I went to my dance school's Nutcracker on Saturday. They did a very terrific job. I've watched a couple of the 11-year-olds at the studio since they were 7 and measured 23-23-23. Now their legs are growing long and their tummies suck in instead of pouching out. When there's a school holiday, they drop in to the adult classes, not in their baby blue uniform leotards but in bright red or sophisticated black with daring low or keyhole backs. Their dancing has grown so strong, deliberate and graceful.  It was a joy to watch them.

Almost, but not quite, as joyful as the Nutcracker that was danced in my own house. I played the Pacific Northwest Ballet's Nutcracker (my very, very favorite) for Alan and Suzannah, and halfway through, they jumped up and danced. Alan concentrated hard on his plie's, turning out his dimpled knees, costumed only in Spiderman underware. Suzannah was draped in one of my T-shirts (she forgot to pack her pamamas), her arms floating in beautiful, extended port de bras. She swayed and turned and then knelt on one knee and extended her hand to Alan. He graciously accepted it, and they twirled and jumped and laughed. That was a Nutcracker to remember!

Wednesday, November 24, 2010

Danger Days

When we returned from France, I had gained one pound, one (1) little pound. In a day, the pound was gone. I was so proud!  But now, the week before Thanksgiving, this is the danger zone. These are the days – more than my birthday, more than Christmas – when I pack it on.
A week ago Tuesday, in anticipation of my daughter's family's arrival and when I knew I had the time, I made Millie Kilmartin's gingerbread cookies. (butter cookies for Christmas; gingerbread for Thanksgiving) Millie was a wonderful friend from when we were both sentenced to live in Corning, N.Y. She made them for Christmas (no, no, Millie, butter cookies for Christmas), decorated them beautifully, hung them on their tree and gave them to friends and neighbors as gifts. They've contributed to my undoing, or more accurately, my expanding, even since. (I'm not mentioning dinner at the Brazilian steak house or lunch at Fudruckers or . . . well, never mind.) The cookies are damned addictive, and they disappear faster than a kiss on the wind.
In two days, the cookies were half gone. It's true that Steve helped me in decimating (or would it be halif-inating) them, but *hangs head in shame* I ate more than my share. I made a second batch on Friday. Stephanie, Scott, Pumpkin and Pie Boy (who now informs me he is NOT Pie Boy), arrived Saturday. Three days after that, there wasn't a crumb left for a mouse. (Not that we have mice. Elaine Cat takes care of that.) This is not a one-time occurrence, folks. It happens every year, year after year, constant as the sunrise. So, yes, I can anticipate the phenomenon, and, no, it doesn't seem to prevent the behavior. Or even slow it down. Fortunately, these gingerbread cookies are kind of a pain to make, so I won't have any more for a year.
You may ask, if you always eat so many and, furthermore, you don't seem to care to show any signs of self-control *my head droops in shame*, why don't you just double the recipe? Ahh, there's the rub (as in rub my bulging tummy with sugary yumminess).  It is the only recipe I've ever made that cannot be doubled.  Double it, and something goes wrong. It doesn't taste right. No, you have to make it 2 1/2 dozen at a time. *sighs* Just as well I suppose.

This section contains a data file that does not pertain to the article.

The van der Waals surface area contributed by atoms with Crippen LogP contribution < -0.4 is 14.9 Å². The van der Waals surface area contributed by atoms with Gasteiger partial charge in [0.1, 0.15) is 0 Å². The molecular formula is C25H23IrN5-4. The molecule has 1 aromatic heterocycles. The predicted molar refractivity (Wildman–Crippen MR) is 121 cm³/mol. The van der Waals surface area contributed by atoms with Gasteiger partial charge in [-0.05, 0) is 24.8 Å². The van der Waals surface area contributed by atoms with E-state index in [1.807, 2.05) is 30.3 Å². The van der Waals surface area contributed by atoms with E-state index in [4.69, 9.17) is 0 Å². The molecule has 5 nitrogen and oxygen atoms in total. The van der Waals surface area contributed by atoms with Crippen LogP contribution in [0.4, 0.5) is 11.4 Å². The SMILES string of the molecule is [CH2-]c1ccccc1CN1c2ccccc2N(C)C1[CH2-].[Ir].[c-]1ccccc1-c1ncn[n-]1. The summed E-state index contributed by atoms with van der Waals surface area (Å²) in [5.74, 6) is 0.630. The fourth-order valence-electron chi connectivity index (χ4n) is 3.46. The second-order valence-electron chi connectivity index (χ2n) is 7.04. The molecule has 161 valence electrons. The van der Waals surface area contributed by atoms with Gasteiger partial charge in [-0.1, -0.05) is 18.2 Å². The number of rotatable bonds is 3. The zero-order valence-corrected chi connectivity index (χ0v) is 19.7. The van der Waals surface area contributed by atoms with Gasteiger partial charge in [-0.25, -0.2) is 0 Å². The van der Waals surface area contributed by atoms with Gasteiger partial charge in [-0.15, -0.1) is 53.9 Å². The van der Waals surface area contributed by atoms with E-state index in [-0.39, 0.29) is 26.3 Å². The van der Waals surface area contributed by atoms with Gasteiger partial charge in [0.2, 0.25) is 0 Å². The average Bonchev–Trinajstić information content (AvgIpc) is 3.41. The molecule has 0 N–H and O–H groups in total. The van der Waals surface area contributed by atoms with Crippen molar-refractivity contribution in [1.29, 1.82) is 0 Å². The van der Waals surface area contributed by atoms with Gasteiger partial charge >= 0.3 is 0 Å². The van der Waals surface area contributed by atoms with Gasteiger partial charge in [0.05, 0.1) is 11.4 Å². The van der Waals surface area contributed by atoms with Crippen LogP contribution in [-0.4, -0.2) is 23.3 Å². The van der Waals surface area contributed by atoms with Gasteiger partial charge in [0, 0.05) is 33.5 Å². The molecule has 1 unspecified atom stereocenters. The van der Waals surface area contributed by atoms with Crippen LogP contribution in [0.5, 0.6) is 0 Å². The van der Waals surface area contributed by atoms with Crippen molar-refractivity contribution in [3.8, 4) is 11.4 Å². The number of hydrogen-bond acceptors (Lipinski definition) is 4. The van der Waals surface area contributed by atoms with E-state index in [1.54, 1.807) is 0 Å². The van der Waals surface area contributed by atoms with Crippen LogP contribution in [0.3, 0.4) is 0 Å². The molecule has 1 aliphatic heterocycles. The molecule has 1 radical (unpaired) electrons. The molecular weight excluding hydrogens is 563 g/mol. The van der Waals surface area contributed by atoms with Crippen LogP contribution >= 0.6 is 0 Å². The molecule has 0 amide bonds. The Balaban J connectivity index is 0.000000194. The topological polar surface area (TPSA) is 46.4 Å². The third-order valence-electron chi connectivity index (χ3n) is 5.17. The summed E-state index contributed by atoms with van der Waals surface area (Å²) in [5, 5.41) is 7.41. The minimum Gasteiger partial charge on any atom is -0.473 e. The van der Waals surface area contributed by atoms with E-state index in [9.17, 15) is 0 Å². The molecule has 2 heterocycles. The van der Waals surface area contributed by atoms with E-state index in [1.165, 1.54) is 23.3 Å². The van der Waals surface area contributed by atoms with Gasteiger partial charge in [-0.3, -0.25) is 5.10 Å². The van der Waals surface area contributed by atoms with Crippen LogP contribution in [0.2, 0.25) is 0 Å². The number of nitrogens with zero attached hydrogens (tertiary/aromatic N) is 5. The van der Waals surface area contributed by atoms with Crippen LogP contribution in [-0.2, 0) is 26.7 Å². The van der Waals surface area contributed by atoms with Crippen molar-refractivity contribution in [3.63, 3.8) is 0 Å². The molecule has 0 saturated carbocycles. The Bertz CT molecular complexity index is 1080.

The cookies are gone.  All that's left is tomorrow's turkey and sweet potatoes and cranberry sauce and pie. To heck with shame. Face the danger, I say; face it and plow through it.

Millie Kilmartin's Gingerbread Cookies
(I've tweaked it a little; make it at your peril)
(in general, I don't get a big thrill out of cooking, so don't go expecting any more recipes from me.)

1 C sugar
1 Tbs ginger
1 tsp each cloves, cinnamon
1/4 C light corn syrup
1/4 C dark corn syrup
1/2 C water
1 C butter
Bring to a boil (in microwave is fine). Cool to room temperature.

Add (mixing can easily be done by hand with a big wooden spoon:
1 1/4 tsp baking soda
4 C flour
Chill. Then I set on counter for 45 min. Dough is VERY stiff.

Roll out (not too thick, not too thin) and cut into shapes. (We like gingerbread boys and girls, dinosaurs, hearts, cars, circles, turkeys, etc. We like to be able to choose.)

Bake in preheated 375 oven for 12 – 13 minutes.  They're really good iced, but they never last long enough at our house to decorate.

Now you'll have to excuse me. We have to have a birthday party for our new doll.

Thursday, November 18, 2010

One Thing at Once

I had a Blog entry in mind about being able to do only one thing at a time. Multi-tasking is not for me. (I'd argue it's not for anyone, but it's definitely not for me.)  Anyway, I had this topic in mind, and I even jotted it down, but then I got busy doing something else, and, well, while I was doing the second thing, I forgot everything I was going to say about the one thing.  *sighs*
Instead I'll write about my hair. (Didn't see that one ocming, did you?)  I'm growing my hair. It's easy for me because it means NOT doing something (making an appointment and going to get it cut) as opposed to actually doing something. Over the course of my life, I have grown and cut off my hair in a fairly steady rhythm. I had lovely curls as a little girl, all little girls did back in the day. Then I grew into an extreme tomboy. I insisted my hair be cut very short, and I dressed for play in my brother's out-grown clothes. (I wore dresses to school, of course; girls had to wear dresses to school. With snow pants in the winter. Remember snow pants?)